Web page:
The Church season of Epiphany starts on the day of the Epiphany, January 6, and runs for 8 Sundays, ending with the feast of the Transfiguration. Epiphany means manifestation, or making something apparent. The theme for Epiphany is Light. Light is that by which things are made visible. Light makes us able to see and it determines what we see.
Throughout the Bible God’s people claim that God is the source of light and even that God is the Light itself, not literally but metaphorically. The meaning is this: as with light, how things are with God determines how we experience things. God illumines; God shines and then reality and truth can be seen according to how God’s light shines on it. If God does not illumine and shine truth is never seen. And any truth that is seen is only seen because God shines and illumines it. Without God there is only blindness and darkness. That is why the Psalmist prays, “Your Word is a lamp to my feet and guide to my path.” In other words, I am lost in darkness and cannot see any true path without You, God, actively shining for me so I can see how to walk and live in an authentic way that is in harmony with reality.
The day of Epiphany celebrates the magi being led and drawn by a light, a divine star, to the baby Jesus in Bethlehem. The magi are those who neither know nor care about Israel’s God. Their attention is captured by the things of nature, which they study. But those things of nature lead them to the baby Jesus and there they find the truth for which they had been searching. Their search culminates in coming to Israel’s Messiah and offering to him their allegiance.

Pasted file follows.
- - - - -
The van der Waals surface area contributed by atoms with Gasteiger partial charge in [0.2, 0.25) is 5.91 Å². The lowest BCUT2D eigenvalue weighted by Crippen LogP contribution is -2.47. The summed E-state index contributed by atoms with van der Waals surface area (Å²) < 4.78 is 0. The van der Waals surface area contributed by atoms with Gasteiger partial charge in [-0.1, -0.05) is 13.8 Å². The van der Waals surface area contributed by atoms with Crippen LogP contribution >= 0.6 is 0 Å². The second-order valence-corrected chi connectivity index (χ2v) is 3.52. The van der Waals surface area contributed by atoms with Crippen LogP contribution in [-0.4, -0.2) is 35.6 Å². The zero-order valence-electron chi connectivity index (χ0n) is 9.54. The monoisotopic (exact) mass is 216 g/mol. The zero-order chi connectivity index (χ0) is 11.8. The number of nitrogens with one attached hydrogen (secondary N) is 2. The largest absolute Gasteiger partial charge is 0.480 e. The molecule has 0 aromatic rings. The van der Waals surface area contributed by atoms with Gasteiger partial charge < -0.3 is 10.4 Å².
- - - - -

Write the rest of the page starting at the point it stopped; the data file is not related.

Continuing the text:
For Christians this is a momentous event because, now, both God’s people (the Jews) and those who were not God’s people (the Gentiles, the magi) are drawn to the Light of the world, namely, God made human in the Jewish baby, Jesus Christ. It is a great Epiphany, a great “making-seen-event”, that in Jesus, God is the Light of the world by which not only the Jewish people can seek and find the deepest truth, but so can the rest of the world.
The 2014 season of Epiphany focuses our attention on Jesus’ calling of his first disciples and then on his profound teaching in the Sermon on the Mount. His simple but profound teaching shines light, showing us many things we wish would stay hidden, but also showing us divine love, forgiveness and acceptance beyond our imagining. The Light shines in the darkness.